We began this walk in the village of Holloway where there is limited roadside parking. The what3words address takes you to where we parked. Please park considerately.

We walked this one clockwise, following a track from the village down to the Cromford Canal where we followed the towpath towards Cromford, keeping the canal on our right for just under a mile. The Cromford Canal, built by William Jessop with help from Benjamin Outram, was opened in 1792 and used to run for 14.5 miles from Cromford to Langley Mill where it met the Erewash Canal with a branch to Pinxton. It’s now mostly derelict, most of the canal being abandoned in 1944 with the last short, remaining section finally closing in 1962. Much of the canal is now designated as a site of special scientific interest.

After a little under a mile walking beside the canal cross onto the towpath on the other side of the canal and stay on that side until you reach the end of the canal at Cromford Wharf. There are toilets at High Peak Junction.

From Cromford Wharf there is a short section beside the road before you take the track uphill shortly after the turning to Cromford Station. The path climbs steadily uphill, partly through woodland, before continuing along the ridge towards Lea. From here the route turns south and is about a mile back to Holloway.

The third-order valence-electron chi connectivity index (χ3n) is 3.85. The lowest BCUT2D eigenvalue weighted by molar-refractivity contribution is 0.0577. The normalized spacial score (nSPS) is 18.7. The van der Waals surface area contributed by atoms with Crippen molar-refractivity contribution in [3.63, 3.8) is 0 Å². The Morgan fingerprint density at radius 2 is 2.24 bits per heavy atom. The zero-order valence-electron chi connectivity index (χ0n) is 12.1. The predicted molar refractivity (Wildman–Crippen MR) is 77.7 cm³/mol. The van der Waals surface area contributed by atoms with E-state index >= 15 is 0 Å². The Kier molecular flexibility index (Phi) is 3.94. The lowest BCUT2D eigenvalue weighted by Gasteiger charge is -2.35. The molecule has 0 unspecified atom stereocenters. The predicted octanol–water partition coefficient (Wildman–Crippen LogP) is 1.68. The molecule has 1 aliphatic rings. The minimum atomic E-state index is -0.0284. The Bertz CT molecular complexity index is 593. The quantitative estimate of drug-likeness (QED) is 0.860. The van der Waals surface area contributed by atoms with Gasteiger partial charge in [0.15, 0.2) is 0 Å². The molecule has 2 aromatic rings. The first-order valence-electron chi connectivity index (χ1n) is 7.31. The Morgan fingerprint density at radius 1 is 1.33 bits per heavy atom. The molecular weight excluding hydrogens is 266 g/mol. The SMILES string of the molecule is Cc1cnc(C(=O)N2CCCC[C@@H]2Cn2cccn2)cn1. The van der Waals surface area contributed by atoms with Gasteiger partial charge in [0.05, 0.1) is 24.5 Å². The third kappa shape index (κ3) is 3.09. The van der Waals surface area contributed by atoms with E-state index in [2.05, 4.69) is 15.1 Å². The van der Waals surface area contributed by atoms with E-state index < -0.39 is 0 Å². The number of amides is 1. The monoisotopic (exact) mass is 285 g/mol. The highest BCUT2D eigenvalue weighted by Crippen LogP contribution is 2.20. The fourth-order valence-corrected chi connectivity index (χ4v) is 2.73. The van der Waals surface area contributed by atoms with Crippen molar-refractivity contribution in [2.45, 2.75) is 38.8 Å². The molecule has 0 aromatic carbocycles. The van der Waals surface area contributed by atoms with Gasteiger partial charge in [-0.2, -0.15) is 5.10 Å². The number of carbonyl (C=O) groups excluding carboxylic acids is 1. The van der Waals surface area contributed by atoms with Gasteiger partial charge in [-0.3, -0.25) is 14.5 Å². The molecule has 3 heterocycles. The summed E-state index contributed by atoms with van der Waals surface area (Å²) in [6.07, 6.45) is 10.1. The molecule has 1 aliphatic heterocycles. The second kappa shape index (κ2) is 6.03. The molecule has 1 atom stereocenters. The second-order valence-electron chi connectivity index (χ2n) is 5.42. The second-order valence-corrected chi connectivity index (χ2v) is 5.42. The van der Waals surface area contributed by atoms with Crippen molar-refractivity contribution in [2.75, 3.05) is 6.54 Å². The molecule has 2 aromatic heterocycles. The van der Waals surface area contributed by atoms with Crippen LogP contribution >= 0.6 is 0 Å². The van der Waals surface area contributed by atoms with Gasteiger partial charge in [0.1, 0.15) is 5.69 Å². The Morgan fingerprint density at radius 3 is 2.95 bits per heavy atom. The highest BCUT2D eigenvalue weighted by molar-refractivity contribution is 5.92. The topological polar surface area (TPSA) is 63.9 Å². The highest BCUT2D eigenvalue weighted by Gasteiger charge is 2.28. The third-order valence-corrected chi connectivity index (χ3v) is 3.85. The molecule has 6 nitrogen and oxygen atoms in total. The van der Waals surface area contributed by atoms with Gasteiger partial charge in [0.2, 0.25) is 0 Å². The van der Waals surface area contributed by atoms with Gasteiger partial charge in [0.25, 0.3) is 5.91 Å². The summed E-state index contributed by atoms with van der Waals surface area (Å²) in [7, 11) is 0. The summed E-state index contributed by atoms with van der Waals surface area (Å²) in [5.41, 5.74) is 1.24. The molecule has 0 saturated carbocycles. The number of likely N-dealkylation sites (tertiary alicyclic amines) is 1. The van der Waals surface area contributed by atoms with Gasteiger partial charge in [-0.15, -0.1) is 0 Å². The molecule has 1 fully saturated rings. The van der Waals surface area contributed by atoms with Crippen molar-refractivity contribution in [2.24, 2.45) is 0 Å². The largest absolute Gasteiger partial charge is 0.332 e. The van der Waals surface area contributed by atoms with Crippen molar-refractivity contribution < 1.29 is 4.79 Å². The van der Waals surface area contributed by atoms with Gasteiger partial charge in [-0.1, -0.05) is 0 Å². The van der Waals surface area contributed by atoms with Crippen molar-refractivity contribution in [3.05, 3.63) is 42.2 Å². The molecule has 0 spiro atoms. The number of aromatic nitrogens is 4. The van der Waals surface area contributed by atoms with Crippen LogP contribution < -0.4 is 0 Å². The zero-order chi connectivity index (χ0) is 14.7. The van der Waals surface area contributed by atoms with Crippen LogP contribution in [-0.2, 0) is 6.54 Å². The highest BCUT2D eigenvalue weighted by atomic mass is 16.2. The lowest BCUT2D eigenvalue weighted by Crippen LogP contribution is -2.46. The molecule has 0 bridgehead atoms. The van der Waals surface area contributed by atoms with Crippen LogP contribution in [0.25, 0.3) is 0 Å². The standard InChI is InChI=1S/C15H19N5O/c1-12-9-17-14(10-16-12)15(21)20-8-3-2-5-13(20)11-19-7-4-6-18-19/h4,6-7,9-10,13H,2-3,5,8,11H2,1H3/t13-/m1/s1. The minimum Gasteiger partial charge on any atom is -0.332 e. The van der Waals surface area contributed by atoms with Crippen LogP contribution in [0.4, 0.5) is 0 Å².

This is a hilly walk with a couple of climbs and some strenuous parts but the views are worth the effort. There’s lots of variety and the canal was really interesting; lots of waterfowl (loved the little grebes) and industrial archaeology. It’s also worth a detour to Arkwright’s Mill at Cromford if you have the time.

You could also start this walk from Cromford Wharf where there is a car park (pay and display, and cash only according to Derbyshire County Council’s website) rather than Holloway, which would get the steepest section over with at the beginning. This car park is at ///easygoing.whips.anchors.

I really enjoyed this walk on a crisp, bright winter’s day.

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